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Excerpt from Oral History Interview with Broadus Mitchell, August 14 and 15, 1977. Interview B-0024. Southern Oral History Program Collection (#4007) See Entire Interview >>

Race relations from a child's perspective near the turn of the twentieth century

Mitchell describes his perception of race relations as a child. According to Mitchell, children in the South grew up in close proximity with African Americans and any racial prejudices white southerners had developed later on in life. In his case, he describes the presence of Willie, an African American maid and nanny, in his everyday life and some friendships with African American children. He recalls that his own parents were quite progressive in terms of their views on race and participated in some interracial organizations, although they did not actively seek to promote similar views in their children. In addition, he offers his view that the racial changes that occurred later in the twentieth century were not necessarily resultant of changing white attitudes but rather they came about at the instigation of African American activists. Either way, he suggests that during his own childhood, such revolutionary change was still long coming.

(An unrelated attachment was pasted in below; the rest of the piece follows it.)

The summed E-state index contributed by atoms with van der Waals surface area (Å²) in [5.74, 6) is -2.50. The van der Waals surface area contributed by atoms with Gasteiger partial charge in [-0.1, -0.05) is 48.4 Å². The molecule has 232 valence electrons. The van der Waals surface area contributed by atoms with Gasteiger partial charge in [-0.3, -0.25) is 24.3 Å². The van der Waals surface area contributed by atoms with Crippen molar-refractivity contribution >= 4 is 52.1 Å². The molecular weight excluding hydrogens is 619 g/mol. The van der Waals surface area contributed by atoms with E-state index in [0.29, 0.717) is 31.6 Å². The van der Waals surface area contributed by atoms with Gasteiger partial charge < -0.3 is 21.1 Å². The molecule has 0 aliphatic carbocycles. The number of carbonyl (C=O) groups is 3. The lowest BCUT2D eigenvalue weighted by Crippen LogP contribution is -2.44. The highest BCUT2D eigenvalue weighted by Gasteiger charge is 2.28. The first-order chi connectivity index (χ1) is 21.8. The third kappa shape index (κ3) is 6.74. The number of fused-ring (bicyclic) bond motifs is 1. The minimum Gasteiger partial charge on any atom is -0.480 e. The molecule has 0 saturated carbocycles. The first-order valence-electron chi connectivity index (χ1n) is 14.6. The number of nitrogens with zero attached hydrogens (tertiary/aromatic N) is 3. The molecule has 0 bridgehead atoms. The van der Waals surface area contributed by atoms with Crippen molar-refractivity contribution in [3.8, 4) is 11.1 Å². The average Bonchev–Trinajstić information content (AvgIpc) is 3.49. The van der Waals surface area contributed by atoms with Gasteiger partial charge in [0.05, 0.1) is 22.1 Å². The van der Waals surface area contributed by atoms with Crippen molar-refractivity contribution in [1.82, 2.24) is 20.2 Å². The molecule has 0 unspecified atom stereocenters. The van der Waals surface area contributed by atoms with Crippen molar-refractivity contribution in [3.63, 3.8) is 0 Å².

Citing this Excerpt

Oral History Interview with Broadus Mitchell, August 14 and 15, 1977. Interview B-0024. Southern Oral History Program Collection (#4007) in the Southern Oral History Program Collection, Southern Historical Collection, Wilson Library, University of North Carolina at Chapel Hill.

Full Text of the Excerpt

MARY FREDERICKSON:
Growing up in the South as you were at the time that you were, how did your parents deal with the issues of race? What did they teach you about racial differences in the South, or did they leave everything open to question or let you decide for yourself what you thought? How did social mores fit in?
JOHN BROADUS MITCHELL: